To give you an example of what the crew eats, here’s what was served today:

  • orange wedges
  • grapefruit wedges
  • watermelon slices
  • crepes
  • hard boiled eggs
  • garlic toast (a bit unconventional, but really tasty)
  • macaroni pie
  • mixed beans
  • leftover cabbage salad with pickles
  • leftover couscous
  • canned peaches
  • rice and black beans
  • mixed beans with tomato and onion
  • boiled plantains in the skin
  • plantain cake with raisins
  • fruit cocktail
  • leftover macaroni pie
  • leftover cabbage salad
  • leftover couscous

And we may see some awesome fried chicken…

And Mr. church is a great shipmate to boot!

Donald in the scullery
Donald negotiates in the market
macaroni pie, boiled plantain, and plantain cake

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Summer Plans

Sailing around the Eastern Caribbean this winter has been an amazing experience for the crew of the Picton Castle, but now we’re looking ahead to the next exciting voyage. Starting in Martinique on May 1, with an island stop or two on the way, we will make a deep-sea passage to Charleston, South Carolina. In Charleston we will meet up with a fleet of traditional vessels that will sail in company together to Norfolk, Virginia; Newport, Rhode Island; Halifax, Nova Scotia; then Port Hawkesbury and Sydney, Nova Scotia. These vessels will all be taking part in the American Sail Training Association (ASTA) 2007 Tall Ships Challenge, in partnership with festivals in the host ports. This is a unique opportunity to be part of a large gathering of tall ships, and we’re looking forward to it.

When the tall ships show up, as I learned last summer in the Great Lakes, the host ports embrace the ships and their crews and make us feel welcome. Every port does something different, but they always work to show off their city and help us explore it. Each ship has a liaison officer or two who not only help with ship logistics; they also point the crew in the direction of whatever they’re looking for. Often we get complimentary tickets to local attractions or events organized for us to attend. During the day the ships offer deck tours to the public and many of the visitors go out of their way to welcome individual crew members to their home town.

Meeting crew from other ships will be a highlight of this summer’s events. Our friends and families at home can’t necessarily discuss the proper way to furl a t’gallant, but when you put a group of traditional sailors together they spend a lot of time talking about their ships and how to sail them. Besides, sailors are a lot of fun to hang out with, and when there are a lot of us it’s always a party. Picton Castle crew are used to meeting people in ports, spending a few days with new friends and moving on, but voyaging in company with other vessels means that we get to see many of the same people again in the next port, which is a lot of fun.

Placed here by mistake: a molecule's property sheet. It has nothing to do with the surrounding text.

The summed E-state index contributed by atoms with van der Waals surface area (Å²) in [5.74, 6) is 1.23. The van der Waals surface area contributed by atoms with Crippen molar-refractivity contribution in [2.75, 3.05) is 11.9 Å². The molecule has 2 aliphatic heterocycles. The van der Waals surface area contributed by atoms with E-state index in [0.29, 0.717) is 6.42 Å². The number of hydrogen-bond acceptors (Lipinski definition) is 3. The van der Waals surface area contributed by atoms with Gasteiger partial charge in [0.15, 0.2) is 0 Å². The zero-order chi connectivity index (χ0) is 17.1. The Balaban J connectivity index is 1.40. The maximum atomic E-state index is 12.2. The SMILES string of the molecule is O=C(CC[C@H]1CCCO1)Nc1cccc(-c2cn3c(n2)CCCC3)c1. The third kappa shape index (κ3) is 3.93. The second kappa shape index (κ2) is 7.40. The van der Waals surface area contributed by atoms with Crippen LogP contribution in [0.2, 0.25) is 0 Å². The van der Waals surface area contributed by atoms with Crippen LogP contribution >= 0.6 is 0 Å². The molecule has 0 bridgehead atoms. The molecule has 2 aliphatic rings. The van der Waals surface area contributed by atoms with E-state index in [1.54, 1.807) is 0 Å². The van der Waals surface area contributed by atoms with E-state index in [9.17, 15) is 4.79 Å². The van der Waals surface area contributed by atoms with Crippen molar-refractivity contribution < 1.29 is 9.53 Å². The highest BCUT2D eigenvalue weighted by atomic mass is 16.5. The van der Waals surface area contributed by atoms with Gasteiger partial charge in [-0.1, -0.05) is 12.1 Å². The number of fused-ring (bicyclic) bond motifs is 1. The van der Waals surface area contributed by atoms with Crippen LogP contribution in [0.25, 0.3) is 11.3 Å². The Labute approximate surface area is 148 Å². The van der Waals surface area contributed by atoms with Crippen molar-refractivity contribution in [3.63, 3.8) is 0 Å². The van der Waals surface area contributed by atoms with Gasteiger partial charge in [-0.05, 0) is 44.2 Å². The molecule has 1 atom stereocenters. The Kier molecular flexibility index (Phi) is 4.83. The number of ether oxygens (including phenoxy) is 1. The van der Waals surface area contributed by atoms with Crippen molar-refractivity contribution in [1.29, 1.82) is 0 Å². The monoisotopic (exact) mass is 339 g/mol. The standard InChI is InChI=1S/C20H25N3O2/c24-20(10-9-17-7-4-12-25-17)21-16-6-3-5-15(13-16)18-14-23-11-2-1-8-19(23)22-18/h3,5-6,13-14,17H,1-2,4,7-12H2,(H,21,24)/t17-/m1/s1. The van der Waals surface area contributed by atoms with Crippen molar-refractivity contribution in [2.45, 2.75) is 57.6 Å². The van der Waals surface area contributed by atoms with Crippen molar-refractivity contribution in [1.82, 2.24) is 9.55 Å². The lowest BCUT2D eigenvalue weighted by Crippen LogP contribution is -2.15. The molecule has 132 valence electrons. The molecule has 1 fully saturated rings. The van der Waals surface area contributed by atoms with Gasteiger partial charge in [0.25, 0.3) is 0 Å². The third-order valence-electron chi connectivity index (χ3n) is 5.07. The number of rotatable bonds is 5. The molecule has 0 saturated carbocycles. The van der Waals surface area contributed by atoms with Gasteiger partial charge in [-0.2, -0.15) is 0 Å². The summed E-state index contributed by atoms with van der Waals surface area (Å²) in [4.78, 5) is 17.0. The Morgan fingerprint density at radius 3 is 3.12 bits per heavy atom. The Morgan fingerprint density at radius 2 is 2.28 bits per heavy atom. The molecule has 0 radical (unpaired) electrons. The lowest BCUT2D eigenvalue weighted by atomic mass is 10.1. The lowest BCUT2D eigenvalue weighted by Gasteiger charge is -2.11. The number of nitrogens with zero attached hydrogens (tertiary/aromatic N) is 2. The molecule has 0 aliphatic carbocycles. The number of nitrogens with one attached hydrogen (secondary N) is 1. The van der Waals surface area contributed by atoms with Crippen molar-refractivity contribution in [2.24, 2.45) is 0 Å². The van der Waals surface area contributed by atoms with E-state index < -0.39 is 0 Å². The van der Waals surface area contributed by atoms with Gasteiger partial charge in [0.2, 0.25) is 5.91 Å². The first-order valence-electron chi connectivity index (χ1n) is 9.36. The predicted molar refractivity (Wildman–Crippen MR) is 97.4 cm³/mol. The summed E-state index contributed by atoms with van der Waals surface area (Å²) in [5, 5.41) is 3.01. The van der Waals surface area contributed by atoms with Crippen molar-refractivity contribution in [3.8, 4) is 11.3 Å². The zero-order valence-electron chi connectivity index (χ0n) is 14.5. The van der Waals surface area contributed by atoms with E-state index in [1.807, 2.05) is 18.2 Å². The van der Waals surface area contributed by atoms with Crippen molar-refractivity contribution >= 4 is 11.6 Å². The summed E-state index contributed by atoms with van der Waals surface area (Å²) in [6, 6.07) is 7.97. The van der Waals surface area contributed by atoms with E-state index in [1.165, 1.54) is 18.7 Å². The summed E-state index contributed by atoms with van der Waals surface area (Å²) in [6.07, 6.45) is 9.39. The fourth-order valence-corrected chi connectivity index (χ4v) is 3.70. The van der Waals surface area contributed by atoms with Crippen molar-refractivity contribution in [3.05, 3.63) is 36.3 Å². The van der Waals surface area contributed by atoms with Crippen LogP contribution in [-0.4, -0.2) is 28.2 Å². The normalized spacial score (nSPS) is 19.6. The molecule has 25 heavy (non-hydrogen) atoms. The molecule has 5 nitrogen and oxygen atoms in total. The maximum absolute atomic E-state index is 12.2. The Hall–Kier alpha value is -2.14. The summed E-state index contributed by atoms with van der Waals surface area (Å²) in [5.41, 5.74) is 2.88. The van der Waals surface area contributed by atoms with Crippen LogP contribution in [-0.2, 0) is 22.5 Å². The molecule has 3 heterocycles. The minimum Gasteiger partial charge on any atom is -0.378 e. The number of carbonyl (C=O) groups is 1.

There’s no better way to learn about different vessels or rigging than by seeing them yourself. Most ports begin their event with a parade of sail, which is a chance for each vessel to be on display to people watching from ashore while underway. Before the parade begins, all ships are mustered outside the harbour, and that’s when we get to check each other out. Crew often get out binoculars to see the other ships as we mill about under sail. Each vessel on its own is beautiful. A whole group of them together can be breathtaking.

After the excitement of the tall ship events, the Picton Castle will continue on sailing around the Canadian Maritimes. From Sydney we will spend a few days relaxing and drilling in small boats in the Bras d’Or Lakes of Cape Breton before making our way to Newfoundland. We’ll start in Port Aux Basques and head north to the Bay of Islands and the stunningly gorgeous Gros Morne National Park. From there the ship will cross the Gulf of St. Lawrence with a stop in the remote Iles de la Madeleine en route to the friendly and welcoming town of Summerside, PEI. The final passage of the summer will see the ship transit the Canso canal on the way back to our home port of Lunenburg, Nova Scotia at the beginning of September. This part of the voyage will be an excellent way to explore Canada’s Maritime Provinces, and to experience the hospitality for which they are famous around the world.

Come and sail with us! We are currently accepting trainees for this summer’s voyage, and we would love to have you join us. No experience is necessary, just an adventurous spirit, a desire to learn, and the attitude to be a good shipmate. Sign up for a few weeks or a few months to experience life as a working crew member of the Picton Castle. Everyone on board stands watches, both at sea and in port, contributing to the ship’s operation and maintenance. Our experienced and qualified crew will teach you the ways of the ship, and before long you will be standing at the helm, climbing the rigging (optional), and setting and taking in sails.

Alongside in Lunenburg, NS
Small boat practice
Under sail~0